This book is a joy to hold as a great deal of care has gone into its production, and even more of a joy to read. Joan Lingard has a stellar reputation and the moment you start reading the door closes and you are in the story.
Set in Edinburgh, partly in the modern day and partly 1796, it tells of siblings Will and Lucy/William and Louisa whose experiences are similar. One day their fathers disappear. Both are loving husbands and fathers, but with little grasp of finance they have build up huge debts. Will and Lucy have no idea where their father has gone and he left no message, but they discover he owes £50,000. William and Louisa’s father owes money to all the tradesmen but at least they do discover where he is. At that time there was safe haven of Sanctuary in the abbey and grounds of Holyrood Palace, and people were allowed out between midnight Saturday and midnight Sunday without fear of being chased by their debtors. Their father takes refuge there although he does a menial job which they have to hide from their mother.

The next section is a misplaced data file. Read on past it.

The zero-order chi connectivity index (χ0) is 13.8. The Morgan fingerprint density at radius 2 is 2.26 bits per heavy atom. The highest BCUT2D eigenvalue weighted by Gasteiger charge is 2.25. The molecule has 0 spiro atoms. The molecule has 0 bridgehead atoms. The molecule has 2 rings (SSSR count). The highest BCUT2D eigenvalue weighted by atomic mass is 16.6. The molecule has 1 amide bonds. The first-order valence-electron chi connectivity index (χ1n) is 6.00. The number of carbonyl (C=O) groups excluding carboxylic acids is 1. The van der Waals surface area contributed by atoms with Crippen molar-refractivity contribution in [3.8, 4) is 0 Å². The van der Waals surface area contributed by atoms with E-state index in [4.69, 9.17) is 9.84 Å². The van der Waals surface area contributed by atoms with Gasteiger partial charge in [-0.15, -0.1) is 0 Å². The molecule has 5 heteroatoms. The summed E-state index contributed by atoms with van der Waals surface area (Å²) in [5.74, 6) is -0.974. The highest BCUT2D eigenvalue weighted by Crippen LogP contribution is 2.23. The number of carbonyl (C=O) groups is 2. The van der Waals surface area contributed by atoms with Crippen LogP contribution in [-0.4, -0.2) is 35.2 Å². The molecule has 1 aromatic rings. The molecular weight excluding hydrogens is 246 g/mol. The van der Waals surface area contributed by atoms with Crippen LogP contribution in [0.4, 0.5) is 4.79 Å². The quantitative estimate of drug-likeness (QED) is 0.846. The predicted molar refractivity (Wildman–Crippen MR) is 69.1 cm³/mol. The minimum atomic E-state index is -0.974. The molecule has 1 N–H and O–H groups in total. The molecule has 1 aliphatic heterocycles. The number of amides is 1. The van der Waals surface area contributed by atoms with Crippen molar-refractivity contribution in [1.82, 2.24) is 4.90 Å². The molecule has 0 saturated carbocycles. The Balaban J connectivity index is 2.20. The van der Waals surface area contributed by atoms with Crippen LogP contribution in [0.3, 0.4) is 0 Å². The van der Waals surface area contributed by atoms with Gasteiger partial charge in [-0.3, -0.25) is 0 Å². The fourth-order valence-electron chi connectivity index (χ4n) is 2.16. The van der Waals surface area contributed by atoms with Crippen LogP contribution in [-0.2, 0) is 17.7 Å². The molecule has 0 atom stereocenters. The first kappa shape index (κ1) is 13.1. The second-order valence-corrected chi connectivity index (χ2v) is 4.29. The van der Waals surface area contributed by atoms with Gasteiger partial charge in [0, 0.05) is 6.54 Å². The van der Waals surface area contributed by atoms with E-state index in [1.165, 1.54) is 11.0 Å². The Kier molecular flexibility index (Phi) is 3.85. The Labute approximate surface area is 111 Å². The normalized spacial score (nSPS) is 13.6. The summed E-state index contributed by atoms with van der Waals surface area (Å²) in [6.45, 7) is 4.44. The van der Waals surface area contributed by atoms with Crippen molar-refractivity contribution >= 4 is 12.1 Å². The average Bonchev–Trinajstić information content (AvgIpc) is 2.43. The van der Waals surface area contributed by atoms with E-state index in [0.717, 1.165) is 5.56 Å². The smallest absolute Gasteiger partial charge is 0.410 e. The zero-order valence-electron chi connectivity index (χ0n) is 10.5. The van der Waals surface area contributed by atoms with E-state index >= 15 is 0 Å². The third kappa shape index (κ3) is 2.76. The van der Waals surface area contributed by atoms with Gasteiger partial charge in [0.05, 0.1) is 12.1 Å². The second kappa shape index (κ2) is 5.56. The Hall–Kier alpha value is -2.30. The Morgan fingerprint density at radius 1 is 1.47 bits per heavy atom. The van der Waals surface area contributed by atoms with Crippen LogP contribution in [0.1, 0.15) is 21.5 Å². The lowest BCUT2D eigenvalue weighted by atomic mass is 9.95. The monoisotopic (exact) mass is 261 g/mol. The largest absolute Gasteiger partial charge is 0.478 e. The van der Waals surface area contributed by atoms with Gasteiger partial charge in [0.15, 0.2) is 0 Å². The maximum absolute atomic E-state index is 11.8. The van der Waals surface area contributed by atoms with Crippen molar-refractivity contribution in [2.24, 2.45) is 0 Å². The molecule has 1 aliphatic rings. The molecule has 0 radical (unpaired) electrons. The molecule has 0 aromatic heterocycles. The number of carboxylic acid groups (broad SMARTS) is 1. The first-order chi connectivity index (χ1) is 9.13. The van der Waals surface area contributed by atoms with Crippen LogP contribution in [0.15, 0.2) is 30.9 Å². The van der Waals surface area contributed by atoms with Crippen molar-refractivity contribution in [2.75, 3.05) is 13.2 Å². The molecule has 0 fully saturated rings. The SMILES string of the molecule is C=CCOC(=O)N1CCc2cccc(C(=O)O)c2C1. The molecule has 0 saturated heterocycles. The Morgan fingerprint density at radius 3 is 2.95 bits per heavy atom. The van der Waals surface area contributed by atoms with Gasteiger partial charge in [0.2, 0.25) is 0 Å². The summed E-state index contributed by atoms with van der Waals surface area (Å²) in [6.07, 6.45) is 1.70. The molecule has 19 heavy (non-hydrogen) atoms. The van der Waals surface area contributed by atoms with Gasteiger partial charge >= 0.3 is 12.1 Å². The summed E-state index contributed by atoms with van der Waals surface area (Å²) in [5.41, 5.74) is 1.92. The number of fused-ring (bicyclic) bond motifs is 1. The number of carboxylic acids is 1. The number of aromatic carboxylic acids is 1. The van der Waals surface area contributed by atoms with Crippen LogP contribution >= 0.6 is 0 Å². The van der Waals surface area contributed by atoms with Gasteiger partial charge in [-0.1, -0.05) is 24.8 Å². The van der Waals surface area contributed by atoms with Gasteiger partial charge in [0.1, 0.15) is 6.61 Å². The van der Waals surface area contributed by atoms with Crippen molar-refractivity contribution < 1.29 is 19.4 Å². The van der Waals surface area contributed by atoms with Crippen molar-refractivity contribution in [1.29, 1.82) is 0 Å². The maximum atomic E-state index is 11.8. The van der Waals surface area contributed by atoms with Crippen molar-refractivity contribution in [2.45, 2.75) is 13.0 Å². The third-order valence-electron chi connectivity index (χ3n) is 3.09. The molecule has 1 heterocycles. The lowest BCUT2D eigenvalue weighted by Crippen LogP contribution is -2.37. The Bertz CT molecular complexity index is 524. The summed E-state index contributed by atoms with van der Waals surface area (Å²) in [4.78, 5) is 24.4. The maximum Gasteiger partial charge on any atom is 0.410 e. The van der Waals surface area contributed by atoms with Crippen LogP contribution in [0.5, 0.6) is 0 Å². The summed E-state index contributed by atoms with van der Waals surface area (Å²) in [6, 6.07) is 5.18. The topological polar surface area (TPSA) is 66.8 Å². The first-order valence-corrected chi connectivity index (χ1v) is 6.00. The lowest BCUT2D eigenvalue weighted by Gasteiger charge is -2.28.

Will and Lucy discover the diary kept by William and his sister during the time of their father’s disappearance and learn of the sign of the Black Dagger which they eventually find out alludes to a plot to capture the recently-arrived Comte D’Artois, brother of Louis VI who had been killed three years before and who is staying in Holyrood Palace. Reading the diary makes Will and Lucy realise they have to find out the secret of the Black Dagger in order to find out what happened to their father. The link between the two families is revealed and both fathers find a similar route out of debt.
In Joan Lingard’s hands this story moves seamlessly between the two periods of history, helped by the part the city of Edinburgh plays in the events. This is a straightforward adventure story but the pattern of events, repeated two centuries apart, is beautifully written. The book has been produced by Kelpies, who ran a competition for the cover. There are lamps at the bottom of each page and decoration for each chapter head – and there is a map! The device by which Will and Lucy find out about William and Louisa is clever and credible, and the historical events of 1796 are clearly explained within the confines of the story. The mist and the cold swirl around the two sets of children adding atmosphere and chill to their predicament. The two mothers are quite different: Will and Lucy’s mother is coping well, even with having to possibly identify her husband’s body; but William and Louisa’s mother is of her time, knowing nothing about money and having been indulged by her husband to the family’s detriment.